Squatting plays a major role in my CrossFit and weightlifting training. I know that if I’ve got great squat numbers I’m going to have a great weightlifting performance to reflect it. My own training routine includes squatting a minimum of 3 times per week, mixing up both front and back squats as needed. So I’ve decided to compile a little list explaining my top 5 reasons why squatting is so important to me!
Muscle Building and overall Strength
Squatting is a foundational movement! Squatting is a completely natural movement which works the muscles of the back, quads, hamstrings, core, and calves. Practicing squats means keeping all of those muscles and the joints they articulate on both strong and mobile. I maintain a strict squatting routine to build that foundation of strength and muscle, which is what keeps me performing at my best as often as I can.
Building muscle mass (hypertrophy) is not really a priority in either Weightlifting or CrossFit, because weighing less is actually to my advantage, as long as I can maintain the level of strength I have built. However, there is always some mass that gets packed on when we do volume training, and a certain amount of mass is necessary to increase strength.
Overall strength is really what I am after. Without the functional strength I get from squatting, I wouldn’t be performing at the level that I do!
Functionality and Utility
Squatting is totally natural, we know that, so let’s talk more about why I really need to squat to perform! It’s one of the most functional parts of CrossFit; we see squatting in all the lifts, as well as wall balls, box jumps, etc.
The foundation of a good squat number and the mobility to perform front, back, and overhead squats correctly goes a long way! When I started out, a 1RM squat of 80kg would only get me so far… having a sizeable squat helps make all the other movements less intensified and more manageable.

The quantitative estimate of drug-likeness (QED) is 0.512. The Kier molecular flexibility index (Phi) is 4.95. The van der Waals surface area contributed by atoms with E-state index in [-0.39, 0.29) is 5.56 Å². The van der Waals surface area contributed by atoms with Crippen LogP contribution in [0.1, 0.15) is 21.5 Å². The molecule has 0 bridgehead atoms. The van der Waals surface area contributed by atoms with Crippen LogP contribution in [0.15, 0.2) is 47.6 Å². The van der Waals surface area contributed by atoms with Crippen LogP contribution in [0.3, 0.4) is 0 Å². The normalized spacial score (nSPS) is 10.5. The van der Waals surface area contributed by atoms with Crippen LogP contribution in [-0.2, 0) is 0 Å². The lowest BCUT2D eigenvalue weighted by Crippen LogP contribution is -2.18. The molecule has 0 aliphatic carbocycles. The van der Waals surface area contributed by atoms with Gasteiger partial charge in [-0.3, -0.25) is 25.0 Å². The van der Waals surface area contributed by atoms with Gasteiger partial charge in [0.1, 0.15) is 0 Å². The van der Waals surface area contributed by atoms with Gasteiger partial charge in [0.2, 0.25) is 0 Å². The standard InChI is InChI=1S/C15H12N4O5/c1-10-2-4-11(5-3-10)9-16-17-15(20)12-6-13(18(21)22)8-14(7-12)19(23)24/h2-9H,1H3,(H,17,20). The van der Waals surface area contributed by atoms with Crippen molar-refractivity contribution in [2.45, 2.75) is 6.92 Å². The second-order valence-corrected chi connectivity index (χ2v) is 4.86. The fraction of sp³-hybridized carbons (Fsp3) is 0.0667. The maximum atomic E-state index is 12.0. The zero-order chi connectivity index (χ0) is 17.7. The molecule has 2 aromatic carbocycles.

Strong correlation to weightlifting
It’s pretty obvious to say, but any lifter is performing heaps of squats! The strength power required in my back and legs to move weights around requires a lot of squatting. After all, a clean is truly dependent upon whether you can stand up with that bar or not! Lifters typically squat 3 to 5 times per week at varying intensities and volumes, though often staying in the 2RM to 5RM range.
Improvement in Sprinting
Back squats are a favourite for all sprint athletes. It requires us to explode, with as much power as possible and using the exact same chain of muscles, in the same sequence, though unilaterally. I don’t want to say that squatting itself makes me faster, because that would be inaccurate to some degree. Squatting makes you stronger. The definition of “power” is the change in speed over time. So squatting allows me to generate the strength needed to improve my power.
Again, a foundation of strength is the most important part of your body that will make you perform generally better in all aspects.
Side note: A great exercise that I implement is jumping barbell squats. This has helped my power and my ability to be more explosive, particularly with the starts of races.
Improvement in Core Strength
All of the movements we do are initiated in the core. Think of walking, running, lifting, and all of the overhead movements I need. All the planks and sit-ups in the world couldn’t strengthen my core like squats do!
The oblique and transverse abdominals are stabilised through squats as the load is placed at the top of the spine, forcing it to maintain and upright position. The mechanics of a front squat put even more stress on the core as the weight is shifted anterior, creating a longer lever to force through. Front squats work my core in the most functional way possible, because it replicates exactly the strength I need for cleans, wall balls, thrusters, as well as a lot of the overhead work.
Well there you have it… My top 5 reasons for squatting!